Prime Minister Julia Gillard has paid tribute to the courage her predecessor Kevin Rudd showed in apologising to the stolen generation five years ago.
Speaking to the Act of Recognition of indigenous people on the anniversary of the apology, Ms Gillard said the parliament was only able to consider constitutional change now because of Mr Rudd's action.
The recognition bill is intended as a precursor for a referendum to remove racist elements of the constitution.
Ms Gillard said while there was a decade of deliberation about the constitution, no indigenous people took part in its drafting.
"They had no opportunity to vote for it, and yet all were affected by what it said and what it failed to say," she told parliament on Wednesday.
The prime minister said the current push for change shared the idealism and dreams of the successful 1967 referendum which allowed indigenous people to vote and be counted in the census.
The Aboriginal and Torres Strait Islander Peoples Recognition Bill 2012 has a two-year sunset clause as a way of ensuring it doesn't replace constitutional change.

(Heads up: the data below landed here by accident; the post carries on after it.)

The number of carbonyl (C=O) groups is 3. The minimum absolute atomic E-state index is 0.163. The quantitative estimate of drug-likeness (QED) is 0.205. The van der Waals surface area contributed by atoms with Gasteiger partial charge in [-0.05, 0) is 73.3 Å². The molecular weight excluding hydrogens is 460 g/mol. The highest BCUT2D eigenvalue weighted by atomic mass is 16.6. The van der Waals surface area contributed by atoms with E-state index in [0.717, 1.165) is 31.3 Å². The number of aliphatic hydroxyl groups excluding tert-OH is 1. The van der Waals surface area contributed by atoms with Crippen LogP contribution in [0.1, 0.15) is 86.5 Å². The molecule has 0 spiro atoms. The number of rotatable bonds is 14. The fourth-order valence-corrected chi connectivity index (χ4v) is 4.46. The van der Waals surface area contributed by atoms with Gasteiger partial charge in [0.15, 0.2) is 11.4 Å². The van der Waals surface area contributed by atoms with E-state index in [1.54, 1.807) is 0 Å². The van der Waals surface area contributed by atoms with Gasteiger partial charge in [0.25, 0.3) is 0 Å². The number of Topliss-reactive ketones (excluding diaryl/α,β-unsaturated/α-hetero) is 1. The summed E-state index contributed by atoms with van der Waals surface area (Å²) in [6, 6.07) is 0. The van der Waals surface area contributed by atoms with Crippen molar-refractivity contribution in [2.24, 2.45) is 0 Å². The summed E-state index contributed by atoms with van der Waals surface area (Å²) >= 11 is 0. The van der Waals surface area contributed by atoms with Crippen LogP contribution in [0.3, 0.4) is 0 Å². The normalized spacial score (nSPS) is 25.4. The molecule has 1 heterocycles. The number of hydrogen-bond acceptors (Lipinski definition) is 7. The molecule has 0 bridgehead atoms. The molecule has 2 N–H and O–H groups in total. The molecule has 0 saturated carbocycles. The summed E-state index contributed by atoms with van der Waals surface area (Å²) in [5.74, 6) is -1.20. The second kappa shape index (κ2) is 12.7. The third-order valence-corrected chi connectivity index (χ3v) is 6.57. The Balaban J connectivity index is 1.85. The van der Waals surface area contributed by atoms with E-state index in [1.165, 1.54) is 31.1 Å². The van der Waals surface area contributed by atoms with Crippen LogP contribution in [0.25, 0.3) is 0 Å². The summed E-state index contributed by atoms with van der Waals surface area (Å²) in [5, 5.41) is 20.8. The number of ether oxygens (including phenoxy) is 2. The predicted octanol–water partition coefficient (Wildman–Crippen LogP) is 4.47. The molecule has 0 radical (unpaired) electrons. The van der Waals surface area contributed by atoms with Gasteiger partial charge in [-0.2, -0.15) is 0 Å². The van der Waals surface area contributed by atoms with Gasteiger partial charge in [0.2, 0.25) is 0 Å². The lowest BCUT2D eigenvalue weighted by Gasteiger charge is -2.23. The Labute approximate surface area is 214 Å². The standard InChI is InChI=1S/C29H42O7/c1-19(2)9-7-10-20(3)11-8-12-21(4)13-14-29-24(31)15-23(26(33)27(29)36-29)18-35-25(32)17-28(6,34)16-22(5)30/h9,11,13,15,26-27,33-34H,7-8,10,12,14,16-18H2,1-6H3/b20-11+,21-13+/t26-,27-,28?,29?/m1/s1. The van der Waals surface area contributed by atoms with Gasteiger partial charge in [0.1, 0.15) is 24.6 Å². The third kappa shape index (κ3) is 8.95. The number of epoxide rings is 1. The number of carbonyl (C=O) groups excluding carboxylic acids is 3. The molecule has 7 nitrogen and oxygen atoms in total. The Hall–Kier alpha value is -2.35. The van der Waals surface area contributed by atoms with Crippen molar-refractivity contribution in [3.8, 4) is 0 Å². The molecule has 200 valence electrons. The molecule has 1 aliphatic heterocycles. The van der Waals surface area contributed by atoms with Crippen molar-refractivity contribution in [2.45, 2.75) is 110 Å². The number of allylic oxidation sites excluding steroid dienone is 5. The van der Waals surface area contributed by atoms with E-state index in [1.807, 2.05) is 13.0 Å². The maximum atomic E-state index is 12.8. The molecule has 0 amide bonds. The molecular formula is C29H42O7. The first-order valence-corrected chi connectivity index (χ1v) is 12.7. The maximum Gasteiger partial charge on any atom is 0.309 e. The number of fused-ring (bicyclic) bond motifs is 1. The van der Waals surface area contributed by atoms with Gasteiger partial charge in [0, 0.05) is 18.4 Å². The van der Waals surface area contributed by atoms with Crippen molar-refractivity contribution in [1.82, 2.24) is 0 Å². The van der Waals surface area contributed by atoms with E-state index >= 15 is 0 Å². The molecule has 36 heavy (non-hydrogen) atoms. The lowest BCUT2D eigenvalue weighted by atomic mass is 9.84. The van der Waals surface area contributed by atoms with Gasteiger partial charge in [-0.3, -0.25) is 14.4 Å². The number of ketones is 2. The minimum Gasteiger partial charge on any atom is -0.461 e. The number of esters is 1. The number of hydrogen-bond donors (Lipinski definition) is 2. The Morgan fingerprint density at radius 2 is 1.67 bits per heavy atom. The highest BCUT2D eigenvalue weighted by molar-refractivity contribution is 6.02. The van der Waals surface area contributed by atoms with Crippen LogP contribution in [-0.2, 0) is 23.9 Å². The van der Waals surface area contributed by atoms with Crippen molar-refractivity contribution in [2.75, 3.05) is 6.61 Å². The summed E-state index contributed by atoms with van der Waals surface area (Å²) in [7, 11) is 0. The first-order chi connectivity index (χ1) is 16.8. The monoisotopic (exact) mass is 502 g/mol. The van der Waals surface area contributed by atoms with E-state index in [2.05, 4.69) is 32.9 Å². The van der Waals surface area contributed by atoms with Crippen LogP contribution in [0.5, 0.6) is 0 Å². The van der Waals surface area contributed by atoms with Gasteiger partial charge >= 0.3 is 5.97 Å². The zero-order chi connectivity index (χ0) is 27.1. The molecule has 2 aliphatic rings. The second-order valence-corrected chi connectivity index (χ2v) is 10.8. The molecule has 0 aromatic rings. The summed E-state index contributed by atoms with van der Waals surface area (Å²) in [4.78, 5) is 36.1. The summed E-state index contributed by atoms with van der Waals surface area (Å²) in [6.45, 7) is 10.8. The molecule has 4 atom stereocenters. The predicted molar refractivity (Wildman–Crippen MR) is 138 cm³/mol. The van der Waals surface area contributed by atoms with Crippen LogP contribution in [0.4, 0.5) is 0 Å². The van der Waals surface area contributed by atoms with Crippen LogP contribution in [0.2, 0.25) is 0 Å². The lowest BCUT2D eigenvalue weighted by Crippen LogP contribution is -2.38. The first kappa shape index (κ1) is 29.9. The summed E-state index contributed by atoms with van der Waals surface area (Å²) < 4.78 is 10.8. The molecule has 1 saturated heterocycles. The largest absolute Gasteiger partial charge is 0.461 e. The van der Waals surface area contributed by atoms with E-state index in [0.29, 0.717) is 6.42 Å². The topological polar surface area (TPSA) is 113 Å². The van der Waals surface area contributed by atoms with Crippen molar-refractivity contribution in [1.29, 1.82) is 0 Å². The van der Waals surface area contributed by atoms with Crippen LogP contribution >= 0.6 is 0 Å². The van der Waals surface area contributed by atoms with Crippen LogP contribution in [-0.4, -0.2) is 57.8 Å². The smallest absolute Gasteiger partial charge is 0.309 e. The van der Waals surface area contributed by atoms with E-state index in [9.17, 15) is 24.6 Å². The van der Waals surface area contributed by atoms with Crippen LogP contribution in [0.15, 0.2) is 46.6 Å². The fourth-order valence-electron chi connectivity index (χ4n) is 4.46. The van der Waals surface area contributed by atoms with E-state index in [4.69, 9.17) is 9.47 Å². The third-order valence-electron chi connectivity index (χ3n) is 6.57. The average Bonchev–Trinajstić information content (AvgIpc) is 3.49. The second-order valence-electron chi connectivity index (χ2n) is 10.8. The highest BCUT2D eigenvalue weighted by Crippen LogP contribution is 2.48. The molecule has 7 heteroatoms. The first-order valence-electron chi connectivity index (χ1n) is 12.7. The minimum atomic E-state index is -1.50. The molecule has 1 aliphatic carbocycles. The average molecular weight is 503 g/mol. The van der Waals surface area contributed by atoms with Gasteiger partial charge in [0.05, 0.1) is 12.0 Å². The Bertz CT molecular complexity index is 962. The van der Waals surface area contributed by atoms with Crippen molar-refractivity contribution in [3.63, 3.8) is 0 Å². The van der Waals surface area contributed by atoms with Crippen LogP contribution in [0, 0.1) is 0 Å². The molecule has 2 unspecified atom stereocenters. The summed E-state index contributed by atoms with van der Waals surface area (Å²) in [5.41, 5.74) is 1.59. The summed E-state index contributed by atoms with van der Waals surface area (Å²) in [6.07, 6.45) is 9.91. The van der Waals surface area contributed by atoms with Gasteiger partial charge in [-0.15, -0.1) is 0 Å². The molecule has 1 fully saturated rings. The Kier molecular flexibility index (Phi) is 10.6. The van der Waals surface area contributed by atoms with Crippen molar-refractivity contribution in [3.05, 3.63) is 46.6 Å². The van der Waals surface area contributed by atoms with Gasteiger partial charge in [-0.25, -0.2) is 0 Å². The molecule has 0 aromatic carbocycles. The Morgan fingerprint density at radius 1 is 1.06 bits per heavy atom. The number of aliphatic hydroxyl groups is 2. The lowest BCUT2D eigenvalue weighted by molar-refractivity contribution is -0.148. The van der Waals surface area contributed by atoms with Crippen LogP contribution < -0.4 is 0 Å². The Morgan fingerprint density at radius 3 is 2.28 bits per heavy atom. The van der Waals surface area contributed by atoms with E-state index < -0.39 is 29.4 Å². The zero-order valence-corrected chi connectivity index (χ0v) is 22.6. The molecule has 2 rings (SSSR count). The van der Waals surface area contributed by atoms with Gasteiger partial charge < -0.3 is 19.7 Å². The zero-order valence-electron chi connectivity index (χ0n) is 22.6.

"The bill gives the parliament some of the tools it will need to build the necessary momentum for constitutional change," Ms Gillard said.
"I do believe the community is willing to embrace the justice of this campaign because Australians understand that indigenous culture and history are a source of pride for us all."
Opposition Leader Tony Abbott said Australia now had an opportunity to do what should have been done 200 or 100 years ago.
"We need to atone for the omissions and for the hardness of heart of our forebears to enable us all to embrace the future as a united people," Mr Abbott told parliament.
He said the example of New Zealand's Treaty of Waitangi showed how Australia could have done better.
But he hoped the Australian people's spirits would be lifted by parliament's actions.
"We shouldn't feel guilty about our past, but we should be determined to rise above that which now makes us embarrassed," he said.
Both leaders acknowledged finding a form of constitution that made everybody happy would be difficult, but not impossible.
"I believe that we are equal to this task of completing our constitution rather than changing it," Mr Abbott said.
Indigenous Affairs Minister Jenny Macklin gave the formal summing up of debate after Mr Abbott spoke.
"The Australian constitution is the foundation document for our laws and our government but it is silent on the special place of our first Australians," she told parliament.
"Today those of us here play our part in recognising this special place."
The bill passed the lower house unanimously to applause from full public galleries.
It now proceeds to the Senate.